Nonetheless, foreign investors can take some solace in the fact that virtually all the officials have stated repeatedly that the only transactions that will not be permitted are those whose transaction structures do not show or clearly identify how a Chinese entity/ individual obtained foreign currency overseas to acquire their holdings in an overseas company. So long as a Chinese entity/individual can show that the foreign exchange used to purchase or acquire overseas shares are legitimate under the laws of the PRC, approval will normally be granted.
With respect to the approval process, an approval and registration process should take no more than 20 (working) days in a normal case. The approval process is for transactions completed after 24 January this year. Any transactions occurring prior to that date will be a filing and report procedure to SAFE. Obviously, the discussions with the SAFE officials and promised joint announcement should ease concerns over both completed and anticipated transactions. However, the result of the circulars will ultimately be determined by the final language of the joint announcement and the implementation of the new procedures.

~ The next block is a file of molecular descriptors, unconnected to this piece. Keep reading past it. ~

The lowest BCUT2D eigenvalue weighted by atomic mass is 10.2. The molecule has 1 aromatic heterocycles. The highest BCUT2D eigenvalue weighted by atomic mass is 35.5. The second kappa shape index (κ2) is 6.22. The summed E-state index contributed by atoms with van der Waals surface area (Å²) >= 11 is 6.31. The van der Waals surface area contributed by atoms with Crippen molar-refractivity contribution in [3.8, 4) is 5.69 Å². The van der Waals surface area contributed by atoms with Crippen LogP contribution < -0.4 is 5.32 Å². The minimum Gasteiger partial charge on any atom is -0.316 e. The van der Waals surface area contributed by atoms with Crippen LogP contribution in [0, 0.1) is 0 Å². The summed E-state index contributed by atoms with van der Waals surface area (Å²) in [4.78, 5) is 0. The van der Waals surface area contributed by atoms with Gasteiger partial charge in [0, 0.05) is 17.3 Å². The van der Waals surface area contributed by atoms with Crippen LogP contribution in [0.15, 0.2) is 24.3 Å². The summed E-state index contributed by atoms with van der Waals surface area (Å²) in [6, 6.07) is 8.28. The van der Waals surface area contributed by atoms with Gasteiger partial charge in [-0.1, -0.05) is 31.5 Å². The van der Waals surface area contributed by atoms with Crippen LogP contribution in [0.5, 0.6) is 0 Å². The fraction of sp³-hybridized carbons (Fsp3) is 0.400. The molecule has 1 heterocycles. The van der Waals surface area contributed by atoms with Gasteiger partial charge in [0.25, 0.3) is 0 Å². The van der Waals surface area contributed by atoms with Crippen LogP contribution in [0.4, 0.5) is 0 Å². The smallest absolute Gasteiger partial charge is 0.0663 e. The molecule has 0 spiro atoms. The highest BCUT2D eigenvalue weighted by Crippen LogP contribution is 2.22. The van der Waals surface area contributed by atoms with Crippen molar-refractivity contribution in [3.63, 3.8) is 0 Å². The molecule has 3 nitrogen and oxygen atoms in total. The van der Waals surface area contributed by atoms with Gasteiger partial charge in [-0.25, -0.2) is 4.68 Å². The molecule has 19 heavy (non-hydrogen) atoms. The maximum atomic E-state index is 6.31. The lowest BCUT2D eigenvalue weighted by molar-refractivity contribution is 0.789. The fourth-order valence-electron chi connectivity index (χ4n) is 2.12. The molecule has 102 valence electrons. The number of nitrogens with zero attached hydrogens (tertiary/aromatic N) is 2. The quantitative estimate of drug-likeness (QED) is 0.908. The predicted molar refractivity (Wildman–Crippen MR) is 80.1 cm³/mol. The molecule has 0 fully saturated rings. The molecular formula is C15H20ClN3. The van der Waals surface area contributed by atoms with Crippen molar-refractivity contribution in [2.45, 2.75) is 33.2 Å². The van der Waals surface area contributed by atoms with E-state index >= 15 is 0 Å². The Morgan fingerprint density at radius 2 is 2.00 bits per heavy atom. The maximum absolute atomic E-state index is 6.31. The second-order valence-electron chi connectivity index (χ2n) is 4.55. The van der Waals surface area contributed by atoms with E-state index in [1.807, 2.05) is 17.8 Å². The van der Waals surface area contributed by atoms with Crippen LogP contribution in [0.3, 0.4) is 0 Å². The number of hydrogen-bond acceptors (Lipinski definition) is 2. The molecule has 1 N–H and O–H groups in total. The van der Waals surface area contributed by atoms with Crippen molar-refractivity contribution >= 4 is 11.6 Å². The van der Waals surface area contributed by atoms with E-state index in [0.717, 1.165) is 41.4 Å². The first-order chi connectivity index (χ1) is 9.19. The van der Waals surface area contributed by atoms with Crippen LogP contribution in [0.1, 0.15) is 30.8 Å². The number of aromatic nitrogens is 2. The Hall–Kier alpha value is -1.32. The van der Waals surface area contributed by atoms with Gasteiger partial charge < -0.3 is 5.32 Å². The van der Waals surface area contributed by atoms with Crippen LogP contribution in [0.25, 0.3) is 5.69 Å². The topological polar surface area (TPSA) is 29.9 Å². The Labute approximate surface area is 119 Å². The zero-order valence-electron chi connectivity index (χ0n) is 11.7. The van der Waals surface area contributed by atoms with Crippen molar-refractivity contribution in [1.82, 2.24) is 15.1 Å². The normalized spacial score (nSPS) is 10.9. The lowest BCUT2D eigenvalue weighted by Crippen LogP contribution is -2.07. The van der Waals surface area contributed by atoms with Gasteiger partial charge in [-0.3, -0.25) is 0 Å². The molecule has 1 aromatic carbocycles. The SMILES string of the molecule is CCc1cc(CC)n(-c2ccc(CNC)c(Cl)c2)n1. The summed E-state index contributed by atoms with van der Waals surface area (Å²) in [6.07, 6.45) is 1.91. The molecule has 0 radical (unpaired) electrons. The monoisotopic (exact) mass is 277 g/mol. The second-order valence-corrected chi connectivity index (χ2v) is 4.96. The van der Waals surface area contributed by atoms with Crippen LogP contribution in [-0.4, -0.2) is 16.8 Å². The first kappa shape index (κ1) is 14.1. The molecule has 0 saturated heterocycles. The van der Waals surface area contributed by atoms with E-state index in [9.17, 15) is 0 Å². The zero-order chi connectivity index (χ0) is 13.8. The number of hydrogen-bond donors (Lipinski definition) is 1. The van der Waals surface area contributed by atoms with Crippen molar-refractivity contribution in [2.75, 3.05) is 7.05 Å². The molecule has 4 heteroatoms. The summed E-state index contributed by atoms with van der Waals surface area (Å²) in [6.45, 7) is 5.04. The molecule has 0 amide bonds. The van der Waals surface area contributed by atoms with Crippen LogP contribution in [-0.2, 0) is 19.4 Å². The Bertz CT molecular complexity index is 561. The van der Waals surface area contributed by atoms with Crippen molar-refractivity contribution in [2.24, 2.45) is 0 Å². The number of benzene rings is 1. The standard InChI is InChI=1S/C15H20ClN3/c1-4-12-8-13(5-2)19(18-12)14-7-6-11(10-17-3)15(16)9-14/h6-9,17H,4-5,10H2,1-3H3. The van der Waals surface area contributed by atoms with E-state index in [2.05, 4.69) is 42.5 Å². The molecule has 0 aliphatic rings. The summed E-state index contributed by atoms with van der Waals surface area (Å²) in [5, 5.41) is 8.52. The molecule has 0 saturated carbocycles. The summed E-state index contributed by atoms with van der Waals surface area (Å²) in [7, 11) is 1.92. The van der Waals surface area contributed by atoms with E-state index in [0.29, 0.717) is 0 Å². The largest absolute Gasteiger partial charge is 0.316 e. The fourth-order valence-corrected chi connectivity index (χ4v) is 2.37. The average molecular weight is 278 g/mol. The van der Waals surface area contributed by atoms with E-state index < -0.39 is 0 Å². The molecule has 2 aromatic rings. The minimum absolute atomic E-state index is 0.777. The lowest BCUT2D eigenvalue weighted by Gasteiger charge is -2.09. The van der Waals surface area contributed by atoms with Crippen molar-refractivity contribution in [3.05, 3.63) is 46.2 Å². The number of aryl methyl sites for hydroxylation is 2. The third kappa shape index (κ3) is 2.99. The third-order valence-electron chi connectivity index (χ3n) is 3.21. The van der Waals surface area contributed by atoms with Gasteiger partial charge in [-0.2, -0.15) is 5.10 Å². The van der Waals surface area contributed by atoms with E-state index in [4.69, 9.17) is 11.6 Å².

Albert McLelland is a Senior Managing Director of AmPac Strategic Capital LLC. AmPac is a boutique investment bank that specializes in assisting foreign strategic and financial investors to build their businesses in China. Reach him at email@example.com.
Jiannan Zhang is an attorney with the Beijing and San Francisco offices of Preston Gates Ellis LLP. Preston Gates is an international law firm with 11 offices in the United States and Asia. He can be contacted at firstname.lastname@example.org.